Omaha University was founded in 1908 at North 24th and Pratt Streets. Today, the university credits the Omaha Presbyterian Theological Seminary with founding the university as a coeducational, secular institution. With almost a dozen buildings scattered between Kountze Place and Saratoga, the university graduated more than 2,000 students in 30 years between 1908 and 1937. That year, the federal CCC program built a new campus on West Dodge Road, and closed their North O facilities. After becoming a municipal university in the 1930s, today the University of Nebraska at Omaha continues expanding in west Omaha.

Grace University

After the Presbyterians closed their seminary in spring 1942, the Grace Bible Institute opened in the building the following month. It stayed there for several months, and moved to the former Stuntz Hall, which was part of the second Brownell Hall school, on South 10th Street right afterward. In the 1970s, it moved to the former St. Catherine’s Hospital on South 10th and stayed there until 2017, when it was announced they were moving to Blair.

Metro Community College

An 1875 drawing of Fort Omaha, Nebraska
A circa 1875 drawing of Fort Omaha featuring the wooden buildings, and the hospital in the northwest (upper right) corner. None of these particular buildings still exist.

Opened in the 1870s, Fort Omaha served on and off as a for almost a century. When the US government decommissioned the base in the early 1970s, the Metropolitan Technological and Community College moved to protect the facility by moving in. Since then, not only has Metro protected and preserved the historic buildings on the campus, they have also expanded and enhanced the heritage of the facility. With more than 30 historic buildings, several significant events and countless meaningful people having come and gone through Fort Omaha, the college has been a boon to North Omaha and the city as a whole.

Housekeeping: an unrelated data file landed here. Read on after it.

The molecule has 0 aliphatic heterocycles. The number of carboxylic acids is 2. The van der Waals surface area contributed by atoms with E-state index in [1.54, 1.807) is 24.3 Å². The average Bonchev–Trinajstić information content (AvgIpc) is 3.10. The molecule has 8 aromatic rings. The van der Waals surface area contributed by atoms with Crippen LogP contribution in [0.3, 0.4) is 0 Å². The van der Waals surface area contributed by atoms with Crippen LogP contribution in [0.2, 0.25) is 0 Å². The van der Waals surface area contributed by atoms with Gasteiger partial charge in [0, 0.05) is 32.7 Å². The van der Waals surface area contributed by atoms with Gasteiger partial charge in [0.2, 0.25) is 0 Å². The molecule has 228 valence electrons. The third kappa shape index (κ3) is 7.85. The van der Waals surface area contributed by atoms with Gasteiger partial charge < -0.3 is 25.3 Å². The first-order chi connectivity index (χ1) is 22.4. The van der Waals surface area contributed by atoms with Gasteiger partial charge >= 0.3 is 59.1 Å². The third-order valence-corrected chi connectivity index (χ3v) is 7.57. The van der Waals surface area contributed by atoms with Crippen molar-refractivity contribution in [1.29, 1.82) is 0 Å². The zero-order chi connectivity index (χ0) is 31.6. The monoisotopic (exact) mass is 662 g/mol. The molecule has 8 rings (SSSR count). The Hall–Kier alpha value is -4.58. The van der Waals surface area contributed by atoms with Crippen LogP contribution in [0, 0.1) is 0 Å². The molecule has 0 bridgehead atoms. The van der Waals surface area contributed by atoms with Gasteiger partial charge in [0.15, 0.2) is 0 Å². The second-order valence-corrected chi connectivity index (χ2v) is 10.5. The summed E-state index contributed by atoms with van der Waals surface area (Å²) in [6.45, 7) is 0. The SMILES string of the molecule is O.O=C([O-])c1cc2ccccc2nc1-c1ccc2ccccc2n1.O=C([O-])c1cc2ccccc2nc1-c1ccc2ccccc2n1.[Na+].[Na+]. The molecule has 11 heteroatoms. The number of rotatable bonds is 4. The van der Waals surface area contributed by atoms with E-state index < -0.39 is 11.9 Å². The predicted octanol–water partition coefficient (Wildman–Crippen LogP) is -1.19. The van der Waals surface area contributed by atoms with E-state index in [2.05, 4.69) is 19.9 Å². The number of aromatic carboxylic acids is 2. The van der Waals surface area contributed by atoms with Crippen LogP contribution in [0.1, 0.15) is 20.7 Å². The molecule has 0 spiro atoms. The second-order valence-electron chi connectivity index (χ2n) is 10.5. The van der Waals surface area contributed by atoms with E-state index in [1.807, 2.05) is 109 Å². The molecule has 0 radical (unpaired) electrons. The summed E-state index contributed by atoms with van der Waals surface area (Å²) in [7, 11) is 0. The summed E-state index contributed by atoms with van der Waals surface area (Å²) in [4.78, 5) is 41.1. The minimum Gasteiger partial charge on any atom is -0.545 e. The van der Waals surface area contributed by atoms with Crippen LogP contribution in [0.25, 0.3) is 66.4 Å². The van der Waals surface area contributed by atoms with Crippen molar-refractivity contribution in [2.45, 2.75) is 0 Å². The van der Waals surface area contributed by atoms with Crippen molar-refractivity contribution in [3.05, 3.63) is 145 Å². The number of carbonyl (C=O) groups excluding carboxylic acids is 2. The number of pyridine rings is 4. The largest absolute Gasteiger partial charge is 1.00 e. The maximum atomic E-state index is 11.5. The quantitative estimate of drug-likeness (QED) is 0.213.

Getting Smarter

In talking about the higher education in North Omaha, I shouldn’t neglect the private institutions that have marked the community’s history, too. The Duchesne College of the Sacred Heart operated from 1908 to 1968, awarding degrees in a variety of areas. It was accredited by NCA as a junior college in 1937 and as a senior college in 1939. The Immanuel Nursing School awarded nursing degrees from 1891 to 1974. The Swedish Mission Hospital was a teaching facility, too, with nurses earning degrees there, too.

North Omaha has an amazing legacy of higher education! Although much of the city is neglectful of North Omaha’s higher education heritage, history shows the legacy and depth of the community’s roots. Time will show that North O will only get smarter from here out!

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This is the Immanuel Deaconess Institute School of Nursing, located at N. 34th and Meredith from 1891 to 1974.
The “General Plan of Grounds and Buildings” for the University of Omaha, made in 1928.
These are images of the Creighton Family of Omaha, including Edward (1820-1874), Mary L. (1820-1874), Sarah E. (1840-1888) and John A. Creighton (1831-1907).
These are images of the Creighton Family of Omaha, including Edward (1820-1874), Mary L. (1820-1874), Sarah E. (1840-1888) and John A. Creighton (1831-1907).
Omaha Presbyterian Theological Seminary, North Omaha, Nebraska
This is the 5-acre lawn at the Omaha Presbyterian Theological Seminary, which was the boundary with Florence Boulevard.